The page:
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Transcript of Model Predictive Control (MPC) 2019. 4. 8.آ  Basic Idea of MPC: Receding Horizon Control 1 At time...

• Model Predictive Control (MPC)

Bo Bernhardsson and Karl Johan Åström

Department of Automatic Control LTH, Lund University

Bo Bernhardsson and Karl Johan Åström Model Predictive Control (MPC)

• Model Predictive Control (MPC)

MPC Problem Setup and Parameters

Optimization Problem

MPC Tools

How to get Integral Action

Example - Quad Tank

Explicit MPC and CVXGEN

Material: Rawlings (2000), Tutorial overview of model predictive control Åkesson (2006), Manual to MPC tools 1.0

Bo Bernhardsson and Karl Johan Åström Model Predictive Control (MPC)

• Basic Idea of MPC: Receding Horizon Control

1 At time k solve an open loop optimal control problem over a predefined horizon and apply the first input

2 At time k + 1 repeat the same procedure (the previous optimal solution can be used as initial guess)

Bellman’s principle of optimality Bo Bernhardsson and Karl Johan Åström Model Predictive Control (MPC)

• Model Predictive Control

Model Predictive Control (MPC)

Uses models explicitly to predict future plant behaviour

Constraints on inputs, outputs, and states are respected

Control sequence is determined by solving an (often convex) optimization problem each sample

Combined with state estimation

Bo Bernhardsson and Karl Johan Åström Model Predictive Control (MPC)

• MPC

Refineries (Shell in 1970s, "Dynamic Matrix Control")

(Bellman), Propoi (1963), Richalet, Prett, Morari, . . .

Main reasons for success Suitable for multivariable systems Respects actuator limitations: no integrator wind-up, saturation problems handled explicitly Process can be run close to constraints, which is often cost-effective

Bo Bernhardsson and Karl Johan Åström Model Predictive Control (MPC)

• MPC Optimization Criterion

Control changes ∆u(k + i) = u(k + i) − u(k + i − 1) are optimization variables

J(k) =

Hp+Hw−1 ∑

i=Hw

||ẑ(k + i|k) − r(k + i)||2Q + Hu−1 ∑

i=0

||∆u(k + i)||2R

Evaluated signals z = Czx + Dzu

Hw: system time-delay

Hu: cover typical closed loop time constant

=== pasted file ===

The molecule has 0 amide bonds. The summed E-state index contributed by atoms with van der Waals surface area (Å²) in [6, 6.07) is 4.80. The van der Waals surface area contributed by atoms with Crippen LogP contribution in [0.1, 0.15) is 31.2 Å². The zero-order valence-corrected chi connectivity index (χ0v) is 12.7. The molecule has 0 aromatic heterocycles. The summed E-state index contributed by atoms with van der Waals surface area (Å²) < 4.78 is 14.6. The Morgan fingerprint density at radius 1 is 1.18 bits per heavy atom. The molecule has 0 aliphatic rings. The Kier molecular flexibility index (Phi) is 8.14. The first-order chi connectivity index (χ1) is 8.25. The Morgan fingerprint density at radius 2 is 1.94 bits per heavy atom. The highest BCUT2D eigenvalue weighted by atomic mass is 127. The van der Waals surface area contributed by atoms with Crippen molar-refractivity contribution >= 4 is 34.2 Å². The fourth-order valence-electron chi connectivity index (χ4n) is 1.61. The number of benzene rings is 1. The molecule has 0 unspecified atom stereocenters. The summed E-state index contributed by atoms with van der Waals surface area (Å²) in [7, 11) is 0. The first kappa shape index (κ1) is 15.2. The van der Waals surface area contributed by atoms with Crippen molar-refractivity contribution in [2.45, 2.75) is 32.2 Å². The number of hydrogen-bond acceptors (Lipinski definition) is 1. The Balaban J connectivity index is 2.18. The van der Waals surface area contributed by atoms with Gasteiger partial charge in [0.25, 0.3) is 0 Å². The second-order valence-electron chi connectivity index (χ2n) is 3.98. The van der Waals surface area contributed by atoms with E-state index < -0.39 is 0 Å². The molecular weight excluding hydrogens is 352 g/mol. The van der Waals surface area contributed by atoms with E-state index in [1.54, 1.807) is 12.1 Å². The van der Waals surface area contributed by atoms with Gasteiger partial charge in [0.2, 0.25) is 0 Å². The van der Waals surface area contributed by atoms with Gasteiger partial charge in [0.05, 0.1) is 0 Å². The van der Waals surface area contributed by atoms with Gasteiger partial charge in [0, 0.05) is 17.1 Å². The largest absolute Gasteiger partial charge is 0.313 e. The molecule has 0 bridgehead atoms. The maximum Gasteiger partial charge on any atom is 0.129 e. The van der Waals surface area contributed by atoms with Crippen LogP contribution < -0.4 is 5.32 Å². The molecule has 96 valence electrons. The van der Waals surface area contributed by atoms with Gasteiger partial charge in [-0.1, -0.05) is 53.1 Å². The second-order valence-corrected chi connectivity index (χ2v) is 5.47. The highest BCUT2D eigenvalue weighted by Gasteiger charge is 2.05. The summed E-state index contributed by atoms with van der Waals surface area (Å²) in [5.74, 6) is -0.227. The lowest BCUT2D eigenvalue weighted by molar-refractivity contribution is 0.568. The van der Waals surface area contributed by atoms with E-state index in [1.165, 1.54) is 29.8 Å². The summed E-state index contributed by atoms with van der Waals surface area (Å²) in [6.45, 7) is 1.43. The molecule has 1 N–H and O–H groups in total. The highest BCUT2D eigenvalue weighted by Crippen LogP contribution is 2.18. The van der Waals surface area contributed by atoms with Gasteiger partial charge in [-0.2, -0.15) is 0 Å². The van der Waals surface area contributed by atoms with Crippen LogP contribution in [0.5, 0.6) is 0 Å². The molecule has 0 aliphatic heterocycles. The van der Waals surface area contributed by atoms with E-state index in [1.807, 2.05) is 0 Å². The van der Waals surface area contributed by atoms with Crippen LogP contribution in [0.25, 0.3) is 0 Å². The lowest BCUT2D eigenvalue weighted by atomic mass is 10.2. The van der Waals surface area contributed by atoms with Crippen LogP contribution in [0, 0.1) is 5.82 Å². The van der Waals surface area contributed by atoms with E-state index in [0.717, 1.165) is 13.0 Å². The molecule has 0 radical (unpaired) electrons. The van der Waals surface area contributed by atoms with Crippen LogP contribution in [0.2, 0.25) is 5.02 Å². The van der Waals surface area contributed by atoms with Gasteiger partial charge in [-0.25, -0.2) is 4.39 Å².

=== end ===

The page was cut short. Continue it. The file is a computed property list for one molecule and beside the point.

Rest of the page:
Hp: somewhat larger than Hu

Bo Bernhardsson and Karl Johan Åström Model Predictive Control (MPC)

• MPC Prediction Horizons (with Hw = 0)

y(k)

ŷ(k)

r(k)

u(k) u(k)

k k + Hu k + Hp t

Large Hu and Hp give better performance but more computations and numerical problems

Bo Bernhardsson and Karl Johan Åström Model Predictive Control (MPC)

• ∆u(k) vs u(k)

Why penalize ∆u(k) instead of u(k)?

Reference r 6= 0 requires u 6= 0 to avoid static error No need to guess and specify ur

Still possible to penalize u(k), just include u in z-vector

TAT: Do we get integral action by penalizing ∆u instead of u? Consider y = u + d, do we get y = r in stationarity if d 6= 0?

Bo Bernhardsson and Karl Johan Åström Model Predictive Control (MPC)

• MPC Block Diagram (typical)

PLANTMPC y

y

u

v e

d

r +

v, d, e disturbances, v available for feedforward r reference value

Bo Bernhardsson and Karl Johan Åström Model Predictive Control (MPC)

• Assumed Dynamics

xk+1 = Axk + Buuk + Bvvk + Bwwk

yk = Cxk + Dvvk + Dwwk

where vk is a measured disturbance and wk =

[

dk ek

]

.

Bo Bernhardsson and Karl Johan Åström Model Predictive Control (MPC)

• MPC Prediction Algorithms

Future trajectories starting at time k over the prediction horizon Hp

Assuming v is not known in advance

yk+Hp|k = C

AHpxk +

Hp−1 ∑

j=0

AHp−1B(uk−1 + j

i=0

∆ui)

+DvvHp

Bo Bernhardsson and Karl Johan Åström Model Predictive Control (MPC)

• MPC Prediction Algorithms

All Hp predicted time steps can be summarized as

yk+1 yk+2

... yk+Hp

= Sxxk + Su−1uk−1 + Su

∆uk ∆uk+1

... ∆uk+Hp−1

+ Hv

vk vk+1

... vk+Hp

Bo Bernhardsson and Karl Johan Åström Model Predictive Control (MPC)

• MPC Prediction Algorithms

...where

Sx =

CA

CA2

... CAHp

∈ RHpny×nx

Su−1 =

CBu CABu + CBu ∑Hp−1

j=0 CA jBu

∈ RHpnx×nu

Bo Bernhardsson and Karl Johan Åström Model Predictive Control (MPC)

• MPC Prediction Algorithms

... and

Su =

CBu 0 . . . 0 CBu + CABu CBu . . . 0

... . . .

... ∑Hp−1

j=0 CA jBu

∑Hp−1 j=0 CA

jBu . . . CBu

∈ RHpny×Hpnu

Hv =

CBv D 0 . . . 0 CABv CBv D 0

... . . .

... CAHp−1Bv CA

Hp−2Bv CA Hp−3Bv . . . D

∈ RHpny×(Hp+1)nv

Bo Bernhardsson and Karl Johan Åström Model Predictive Control (MPC)

• MPC Blocking Factors

At each step the following cost function is minimized

J(k) =

Hp−1 ∑

i=k

||ŷ(k+i|k)−r(k+i|k)||2Q + Hu−1 ∑

i=k

||∆u(k+i|k)||2R

Blocking factors can be used to ease the computational requirements. This means that constraints and cost is only evaluated at certain time steps, contained in sets Ip and Iu.

J(k) = ∑

i∈Ip

||ŷ(k + i|k) − r(k + i|k)||2Q + ∑

i∈Iu

||∆u(k + i|k)||2R

Move blocking restrictions can also be imposed on the control signal, so that ∆u = 0 at certain time steps

Bo Bernhardsson and Karl Johan Åström Model Predictive Control (MPC)

• MPC Optimization Variables

Introduce the optimization variables, if we have reference control signals urk

eu =

uk uk+1

... uk+Hp−1

urk urk+1

... urk+Hp−1

,

and

e∆u =

∆uk ∆uk+1

... ∆uk+Hu−1

, ey =